For a long time, I’ve struggled with the word “entitled.” If you’ve read Malcolm Gladwell’s “Outliers” you understand how middle-class families instill a positive sense of entitlement into their kids. In this context “entitlement” seems like a good thing.
On a gut level, however, this has never sat well with me. While I went to two elite private institutions (Yale and Haverford), my dad worked construction and my mom is a secretary – or as Gladwell would put it, I grew up “working class.” I was told do the work and prove yourself and you will get the right opportunities. Basically, they instilled in me the necessity of doing work, and that no one is entitled to anything.
I’m here to report, my parents were wrong. At least in part, and actually I think Gladwell is a bit wrong too. The meaning of the word “entitled” has shifted- instead I think a more fitting term is probably “worthy”.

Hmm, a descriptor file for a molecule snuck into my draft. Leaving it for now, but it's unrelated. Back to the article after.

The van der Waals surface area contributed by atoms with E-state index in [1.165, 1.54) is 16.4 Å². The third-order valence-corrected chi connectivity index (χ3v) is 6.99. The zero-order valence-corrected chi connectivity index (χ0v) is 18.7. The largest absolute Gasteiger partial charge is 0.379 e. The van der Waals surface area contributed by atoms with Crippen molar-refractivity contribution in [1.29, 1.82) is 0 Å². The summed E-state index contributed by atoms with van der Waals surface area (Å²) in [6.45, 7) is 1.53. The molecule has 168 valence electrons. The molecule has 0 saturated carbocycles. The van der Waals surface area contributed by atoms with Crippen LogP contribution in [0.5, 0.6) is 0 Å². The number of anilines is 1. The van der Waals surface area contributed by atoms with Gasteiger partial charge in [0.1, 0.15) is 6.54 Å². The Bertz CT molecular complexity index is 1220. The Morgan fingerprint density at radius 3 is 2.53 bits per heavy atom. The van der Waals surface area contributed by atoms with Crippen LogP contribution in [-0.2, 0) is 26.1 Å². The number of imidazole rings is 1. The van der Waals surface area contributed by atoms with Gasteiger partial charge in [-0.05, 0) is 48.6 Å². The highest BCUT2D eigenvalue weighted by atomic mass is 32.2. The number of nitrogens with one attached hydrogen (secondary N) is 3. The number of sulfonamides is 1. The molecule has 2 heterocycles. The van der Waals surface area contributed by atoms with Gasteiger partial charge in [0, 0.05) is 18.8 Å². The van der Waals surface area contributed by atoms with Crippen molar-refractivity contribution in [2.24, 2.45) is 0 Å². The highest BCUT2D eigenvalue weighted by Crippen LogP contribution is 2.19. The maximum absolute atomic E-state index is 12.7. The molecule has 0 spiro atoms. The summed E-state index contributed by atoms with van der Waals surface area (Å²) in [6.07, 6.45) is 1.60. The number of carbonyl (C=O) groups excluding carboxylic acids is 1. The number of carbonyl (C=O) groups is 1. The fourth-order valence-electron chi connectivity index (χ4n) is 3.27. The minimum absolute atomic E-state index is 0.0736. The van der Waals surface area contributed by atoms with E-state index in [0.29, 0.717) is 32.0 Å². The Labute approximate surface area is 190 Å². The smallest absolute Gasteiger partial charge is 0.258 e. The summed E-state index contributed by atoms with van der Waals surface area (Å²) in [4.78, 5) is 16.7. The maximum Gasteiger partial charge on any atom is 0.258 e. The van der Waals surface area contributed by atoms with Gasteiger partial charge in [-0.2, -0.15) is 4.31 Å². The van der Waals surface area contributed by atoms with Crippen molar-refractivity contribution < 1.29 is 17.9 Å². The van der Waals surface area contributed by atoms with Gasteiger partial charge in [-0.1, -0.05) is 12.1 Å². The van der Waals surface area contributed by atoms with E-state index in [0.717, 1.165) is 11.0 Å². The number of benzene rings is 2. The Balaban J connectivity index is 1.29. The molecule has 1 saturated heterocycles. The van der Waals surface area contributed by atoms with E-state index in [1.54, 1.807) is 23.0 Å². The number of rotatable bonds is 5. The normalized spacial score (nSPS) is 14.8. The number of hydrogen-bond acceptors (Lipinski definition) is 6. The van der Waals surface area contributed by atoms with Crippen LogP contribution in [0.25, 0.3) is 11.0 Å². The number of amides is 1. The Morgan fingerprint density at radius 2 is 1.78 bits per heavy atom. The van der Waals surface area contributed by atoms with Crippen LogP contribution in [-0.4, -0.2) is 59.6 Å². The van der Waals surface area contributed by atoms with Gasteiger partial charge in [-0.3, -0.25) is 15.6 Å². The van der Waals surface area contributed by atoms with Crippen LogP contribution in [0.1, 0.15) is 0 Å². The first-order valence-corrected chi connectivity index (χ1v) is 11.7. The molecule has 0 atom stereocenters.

The world is not a meritocracy and the perception of your abilities matters just as much as your actual abilities. Unfortunately, I have found that people aren’t very good at distinguishing between an inflated ego and actual confidence.
You succeed by doing the work, but you can only get the work if you get the opportunity. To get opportunities, you have two choices someone needs to give you a chance or you need to make your own chances. The guy with the inflated ego is going to get the opportunity before the self-effacing woman every time. The good news for him, he’ll have to hustle, but he’ll probably figure it and he’ll learn and grow. He’s also created the perception that you have to “hustle” – and likely work harder than you had to, so that when the more competent, but less cocky person does a similar task without all the drama, it’s assumed that the work wasn’t as difficult.
I’ve watched with anthropological like curiosity the same biases play out, across gender, race, socio-economic backgrounds. While it’s clear the system has to change, and leaders need to be aware of these biases (see Laszlo Bock’s Work Rules), coaching students and those new to the workforce in positive ways to establish their own confidence and worthiness is essential.